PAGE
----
Trollies are seen outside an IKEA store in Wembley, north London January 28, 2015. IKEA Group, the world’s biggest furniture retailer, posted on Wednesday a…
Written By Suneera Tandon
IKEA seems more obsessed with doing it right than doing it fast.
The Swedish furniture retailer, which has been present in India for close to five years, has waited all this while to open a store in the country. Over these years, IKEA has been studying the Indian market and understanding consumer preferences in order to localise its offerings.
But days before its much-awaited launch, the company has again postponed the plan owing to quality concerns. The store, scheduled to open in the southern Indian city of Hyderabad on July 19, will now be inaugurated on Aug. 09.
“IKEA Retail India decided to move the date as it needs some more time to live up to its expected quality commitments towards customers and co-workers,” Peter Betzel, CEO of IKEA Retail India, said in a statement. “Our main priority is to create an inspiring and safe experience for both customers and coworkers.”
The delay has upset its potential customers, but the company is doing everything to ensure the disappointment doesn’t last.
Brand experts say that in the long haul the delay may not matter much.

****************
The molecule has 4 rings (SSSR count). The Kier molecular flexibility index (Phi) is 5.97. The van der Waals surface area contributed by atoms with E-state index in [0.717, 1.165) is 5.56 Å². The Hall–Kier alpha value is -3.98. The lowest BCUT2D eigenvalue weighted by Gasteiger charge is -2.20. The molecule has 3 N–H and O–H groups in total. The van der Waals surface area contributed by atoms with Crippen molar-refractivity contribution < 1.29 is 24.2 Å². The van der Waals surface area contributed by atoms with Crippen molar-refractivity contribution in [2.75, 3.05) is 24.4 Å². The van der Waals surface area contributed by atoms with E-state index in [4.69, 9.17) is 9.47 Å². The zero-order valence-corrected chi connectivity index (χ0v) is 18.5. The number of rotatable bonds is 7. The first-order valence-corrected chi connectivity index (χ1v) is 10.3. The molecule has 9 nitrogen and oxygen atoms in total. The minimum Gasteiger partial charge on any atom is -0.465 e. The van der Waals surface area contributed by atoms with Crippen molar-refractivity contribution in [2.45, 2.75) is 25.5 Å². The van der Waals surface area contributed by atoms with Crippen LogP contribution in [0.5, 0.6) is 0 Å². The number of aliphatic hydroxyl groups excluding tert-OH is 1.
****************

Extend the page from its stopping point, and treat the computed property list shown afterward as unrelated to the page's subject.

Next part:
“In the lifetime of a brand, this is unlikely to have an adverse effect,” said Kiran Khalap, co-founder and managing director of brand consulting firm Chlorophyll. ”Most desirable brands have long waiting periods, yet buyers don’t abandon them.”
This isn’t the first time IKEA’s encountered such a situation. Earlier this year, bad weather forced it to postpone the launch of its outlet in Exeter, England, at the last minute.
Within minutes of announcing the delay in Hyderabad, the company’s social media handles began addressing customers’ concerns. These channels have been in damage control mode since then.
“IKEA’s launch is high-profile and will be dissected deeply by everyone, not only customers,” said Devangshu Dutta, CEO of retail consultancy, Third Eyesight. “Rather than have a launch that is marred by defects or incomplete in some ways, it is sensible from an operational perspective and responsible from a branding point-of-view, to delay the launch and communicate the delay widely.”